Tuesday, June 28, 2011
Sandrine Bonnaire in Agnes Varda's harrowing Vagabond
C'est la vie
The 2011 French Film Festival will run from June 9 to 19 at the Shangri-La Plaza, June 23 to 25 : at the Ayala Center Cebu, June 28 to July 2 at the UP Film Institute. Free admission, except for the Philippine premiere of Terence Malick's Tree of Life (whataminit, is that French?) which is by invitation only.
A little frustrating trying to find a single website with all the schedules, and not have to go through an extended Google hunt (makes you think it's some kind of state secret). But some of the films are really, really worth seeing...
...like Claude Chabrol's La Ceremonie (The Ceremony, 1995). Adapted from Ruth Rendell's novel A Judgement in Stone, it's a horrifying comedy (or a comic horror story) about two women--one, Sophie, is a housemaid; the other, Jeanne, is a post office worker--who set out to undermine an upper class French family.
It's told with a chilly detachment; one thinks of Hitchcock, Kubrick--yeah, those guys. But Chabrol is a flavor all his own; he wields a scalpel to upper class French society the way a serial killer in training might flay open a live bunny rabbit--slowly, leisurely, with absolute relish. You watch a pair of potential sociopaths conspire together, through the lens of a filmmaker who seems able to assume the point of view of sociopaths with all too apparent ease (Is he or isn't he? Chabrol never really lets on).
Sandrine Bonnaire as Sophie (the films is part of a festival retrospective on the actress) is all nervous tension and repressed resentment; Isabelle Huppert is pure amoral, volatile energy--they make a wonderfully odd couple, capable, you feel, of anything (that's what's so funny and scary about them). The ending is, needless to say, horrific and ironic in equal measure, but perhaps the single most interesting image in the film is the final shot--one has the sense of God's hand finally moving, of belated justice on the brink of being served; knowing Chabrol, though, one doesn't quite know if that really is His hand poised to strike, or blind chance playing a final practical joke.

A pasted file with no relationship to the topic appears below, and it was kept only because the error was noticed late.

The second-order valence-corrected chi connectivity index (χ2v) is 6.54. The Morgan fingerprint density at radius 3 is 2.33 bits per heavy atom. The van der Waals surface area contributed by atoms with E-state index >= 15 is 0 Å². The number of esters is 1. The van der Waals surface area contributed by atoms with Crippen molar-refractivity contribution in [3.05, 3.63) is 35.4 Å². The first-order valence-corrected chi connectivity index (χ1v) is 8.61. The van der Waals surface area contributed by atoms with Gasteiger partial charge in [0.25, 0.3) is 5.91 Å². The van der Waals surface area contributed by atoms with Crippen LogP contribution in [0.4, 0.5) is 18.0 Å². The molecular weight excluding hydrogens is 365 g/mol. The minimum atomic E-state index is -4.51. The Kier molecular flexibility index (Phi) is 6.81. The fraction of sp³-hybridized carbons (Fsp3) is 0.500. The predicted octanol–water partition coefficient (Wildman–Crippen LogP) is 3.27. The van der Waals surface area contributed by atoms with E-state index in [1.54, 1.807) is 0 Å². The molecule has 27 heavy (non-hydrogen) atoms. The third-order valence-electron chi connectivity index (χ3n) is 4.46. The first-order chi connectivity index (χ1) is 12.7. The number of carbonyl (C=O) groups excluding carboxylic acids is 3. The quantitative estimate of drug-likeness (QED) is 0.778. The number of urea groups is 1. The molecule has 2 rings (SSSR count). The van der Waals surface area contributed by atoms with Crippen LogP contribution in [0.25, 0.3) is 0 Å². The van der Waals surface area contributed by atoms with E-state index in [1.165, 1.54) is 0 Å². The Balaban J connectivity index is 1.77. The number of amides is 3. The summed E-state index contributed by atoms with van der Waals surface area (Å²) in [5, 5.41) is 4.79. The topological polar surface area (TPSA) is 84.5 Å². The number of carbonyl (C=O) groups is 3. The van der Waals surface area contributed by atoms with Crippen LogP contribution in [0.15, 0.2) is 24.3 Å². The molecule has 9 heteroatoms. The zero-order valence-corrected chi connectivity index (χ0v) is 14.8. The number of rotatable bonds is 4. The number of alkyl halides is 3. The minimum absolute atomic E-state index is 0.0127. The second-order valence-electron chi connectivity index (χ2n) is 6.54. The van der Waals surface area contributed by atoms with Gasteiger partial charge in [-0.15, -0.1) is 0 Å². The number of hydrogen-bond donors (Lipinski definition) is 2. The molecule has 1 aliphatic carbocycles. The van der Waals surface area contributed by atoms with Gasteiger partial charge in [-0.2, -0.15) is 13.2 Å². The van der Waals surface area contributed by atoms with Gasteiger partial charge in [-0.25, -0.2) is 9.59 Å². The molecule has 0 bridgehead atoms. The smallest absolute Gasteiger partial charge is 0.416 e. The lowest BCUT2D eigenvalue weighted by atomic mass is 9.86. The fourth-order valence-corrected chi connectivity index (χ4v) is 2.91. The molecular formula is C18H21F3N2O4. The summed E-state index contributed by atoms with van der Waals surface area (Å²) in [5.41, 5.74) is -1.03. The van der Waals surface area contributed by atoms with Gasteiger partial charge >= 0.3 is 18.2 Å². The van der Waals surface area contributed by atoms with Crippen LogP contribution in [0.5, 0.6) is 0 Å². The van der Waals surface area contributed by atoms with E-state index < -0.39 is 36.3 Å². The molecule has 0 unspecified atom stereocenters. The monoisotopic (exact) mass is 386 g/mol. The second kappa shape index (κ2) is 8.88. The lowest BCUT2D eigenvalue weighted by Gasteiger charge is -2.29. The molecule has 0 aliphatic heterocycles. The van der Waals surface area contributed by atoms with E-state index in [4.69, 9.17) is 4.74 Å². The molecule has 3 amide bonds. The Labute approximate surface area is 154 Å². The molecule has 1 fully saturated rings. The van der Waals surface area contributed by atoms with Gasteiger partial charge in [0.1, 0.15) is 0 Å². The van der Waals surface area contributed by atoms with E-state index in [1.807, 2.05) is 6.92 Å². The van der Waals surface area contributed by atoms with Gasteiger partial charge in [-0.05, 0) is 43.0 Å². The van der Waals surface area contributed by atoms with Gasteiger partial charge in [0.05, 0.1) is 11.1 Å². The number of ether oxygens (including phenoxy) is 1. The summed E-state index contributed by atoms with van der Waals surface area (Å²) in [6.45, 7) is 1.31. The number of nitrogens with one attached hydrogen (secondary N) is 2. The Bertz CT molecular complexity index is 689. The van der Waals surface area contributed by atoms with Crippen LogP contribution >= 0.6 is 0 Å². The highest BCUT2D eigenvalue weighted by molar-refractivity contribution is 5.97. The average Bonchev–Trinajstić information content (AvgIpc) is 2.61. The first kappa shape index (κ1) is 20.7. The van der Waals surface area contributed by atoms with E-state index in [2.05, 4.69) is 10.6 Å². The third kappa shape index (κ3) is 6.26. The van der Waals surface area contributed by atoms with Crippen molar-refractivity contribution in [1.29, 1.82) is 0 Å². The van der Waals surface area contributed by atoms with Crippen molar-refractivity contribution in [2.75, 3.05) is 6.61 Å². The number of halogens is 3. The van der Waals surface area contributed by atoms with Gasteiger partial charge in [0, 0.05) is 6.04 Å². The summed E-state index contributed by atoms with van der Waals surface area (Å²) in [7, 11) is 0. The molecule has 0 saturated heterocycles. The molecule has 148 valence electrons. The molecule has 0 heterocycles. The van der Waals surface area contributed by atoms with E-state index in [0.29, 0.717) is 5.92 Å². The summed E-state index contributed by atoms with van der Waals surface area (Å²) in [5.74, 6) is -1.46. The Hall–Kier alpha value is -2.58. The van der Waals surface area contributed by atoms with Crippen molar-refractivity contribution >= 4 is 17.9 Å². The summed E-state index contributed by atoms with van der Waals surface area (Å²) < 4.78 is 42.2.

Agnes Varda's Sans Toit ni Loi (Vagabond, 1985) is, if anything a possibly even more harrowing film. Bonnaire (who plays Mona, the eponymous wanderer) was all but eighteen when she did this, but her face onscreen feels ancient--as if she'd spent centuries wandering hungrily through the desolate French countryside. She meets people, and they form opinions about her, usually not very flattering (they talk about the grime; they also mention the smell). More often than not, their opinions say more about them than about Mona.
Varda's film can seem difficult, inert, much like the central character; at the same time it seems honest, without affectation. Easy to dismiss it as an unenlightening exercise in nihilistic despair, but--again like the title character--it stubbornly sits there, refusing to conform or go away, an uncomfortable reminder not just of the fragile tissue that separates a reasonably good day from unstoppable disaster, but of the utter unknowability of a fellow human being.
I may whine and moan about petty details, but the festival does have its heart in the right place, and one of its more admirable efforts is in promoting some of our better Filipino filmmakers--in this case, Auraeus Solito, who recently attended the Director's Fortnight at Cannes with his film Busong (Palawan Fate, 2011).
That film is not available, alas, but Solito's first feature Ang Pagdadalaga ni Maximo Oliveros (The Blossoming of Maximo Oliveros, 2005) is, and a good thing too--this is possibly his most accessible work to date. Where Chabrol is distant and Varda inscrutable, Solito is tender, warm, totally open-hearted--he doesn't hide anything from you, nor does he wish to.